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Let $A\left(x\right)$ represent a polynomial with a degree of $n-1$.

Split $A\left(x\right)$ into odd and even powers. For example:

$A\left(x\right) = 3 + 4x+6x^2+2x^3+x^4+10x^5$

$= \left(3+6x^2 + x^4\right)+x\left(4+ 2x^2 + 10x^4\right)$

More generally:

$A\left(x\right) = A_e\left(x^2\right) + \left(x\right)A_o\left(x^2\right)$

where $A_e\left(∙\right)$ are the even-numbered coefficients and $A_o\left(∙\right)$are the odd-numbered coefficients.

Are the degrees of $A_e\left(∙\right)$ and $A_o\left(∙\right)$ necessarily $≤\frac{n}{2} -1$? If so why?

This isn't homework, just a book I'm reading.

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Try induction on degree of A? –  iloveinna May 13 '12 at 2:32
    
@Warwicker I have a limited mathematical background in using proofs- I don't know how to perform induction. –  user26649 May 13 '12 at 2:34
    
Except that it seems that this is kind of false... If $A(x)=x^2$ then $A_e(x)=x$. And $\deg A=2$ and $\deg A_e=1$. –  Yongyi Chen May 13 '12 at 2:35
    
@YongyiChen Sorry, my fault. I forgot to mention $n > 1$ –  user26649 May 13 '12 at 2:38
    
If $A(x)=x^2+x+1$ then $A_e(x)=x+1$, and $\deg A=2$ and $\deg A_e=1$. But I know what you're trying to say, so I will post an answer soon. Actually the error lies in the phrase "$n$ monomials." I'm not sure why you say that instead of just saying that $A(x)$ has degree $n-1$. –  Yongyi Chen May 13 '12 at 2:40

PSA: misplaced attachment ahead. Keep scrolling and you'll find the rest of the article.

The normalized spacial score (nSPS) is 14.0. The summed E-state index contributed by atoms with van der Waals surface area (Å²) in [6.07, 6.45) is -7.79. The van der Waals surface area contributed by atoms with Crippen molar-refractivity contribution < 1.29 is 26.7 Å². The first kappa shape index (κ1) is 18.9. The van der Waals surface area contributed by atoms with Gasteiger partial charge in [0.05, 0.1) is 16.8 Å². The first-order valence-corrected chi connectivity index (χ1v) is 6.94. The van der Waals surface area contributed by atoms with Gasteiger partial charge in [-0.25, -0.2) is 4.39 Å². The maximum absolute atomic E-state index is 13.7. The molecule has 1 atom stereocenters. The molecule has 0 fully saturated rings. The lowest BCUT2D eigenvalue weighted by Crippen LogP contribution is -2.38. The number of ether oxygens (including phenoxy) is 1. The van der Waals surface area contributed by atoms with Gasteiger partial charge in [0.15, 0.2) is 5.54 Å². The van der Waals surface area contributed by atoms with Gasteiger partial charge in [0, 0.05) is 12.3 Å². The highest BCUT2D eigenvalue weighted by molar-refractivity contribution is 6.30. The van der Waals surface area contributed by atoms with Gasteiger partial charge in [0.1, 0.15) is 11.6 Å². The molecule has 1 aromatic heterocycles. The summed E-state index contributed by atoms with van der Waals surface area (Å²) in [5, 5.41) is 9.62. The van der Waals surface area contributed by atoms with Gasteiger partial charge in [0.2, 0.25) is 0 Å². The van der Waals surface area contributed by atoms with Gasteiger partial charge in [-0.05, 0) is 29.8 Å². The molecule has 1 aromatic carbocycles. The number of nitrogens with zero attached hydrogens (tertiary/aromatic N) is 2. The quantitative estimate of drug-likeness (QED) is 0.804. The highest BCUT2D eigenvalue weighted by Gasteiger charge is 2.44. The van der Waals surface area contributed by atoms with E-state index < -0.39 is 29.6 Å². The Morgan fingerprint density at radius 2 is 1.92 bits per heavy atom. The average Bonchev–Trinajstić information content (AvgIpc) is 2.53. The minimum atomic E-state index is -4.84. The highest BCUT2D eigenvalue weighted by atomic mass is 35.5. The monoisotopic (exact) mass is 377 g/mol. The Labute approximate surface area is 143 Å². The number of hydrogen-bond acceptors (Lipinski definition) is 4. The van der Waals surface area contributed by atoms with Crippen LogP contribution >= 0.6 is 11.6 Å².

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up vote 2 down vote accepted

Take $A_e(x)$ for example; that polynomial is constructed by taking the monomials of $A(x)$ with even degree and halving the exponents. The highest possible even exponent in $A(x)$ is $n-1$ itself in the case that $n-1$ is even, so the highest exponent in $A_e(x)$ is $\frac{n-1}2$. If $n-1$ is odd, then the highest possible exponent in $A_e(x)$ is only $\frac{n-2}2=\frac n2-1$.

Similarly, $A_o(x)$ is constructed by taking the monomials of $A(x)$ with odd degree, subtracting 1 from each exponent, and then halving them. The highest possible odd exponent in $A(x)$ is $n-1$ if $n-1$ is odd, so the highest exponent in $A_o(x)$ is $\frac{n-2}2=\frac n2-1$. If $n-1$ is even, then the highest possible exponent in $A_o(x)$ is $\frac{n-3}2$.

So a minor edit to your statement: The degrees of $A_e(x)$ and $A_o(x)$ are at most $\frac{n-1}2$. Now it's true.

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Thanks, that helps! –  user26649 May 13 '12 at 3:01
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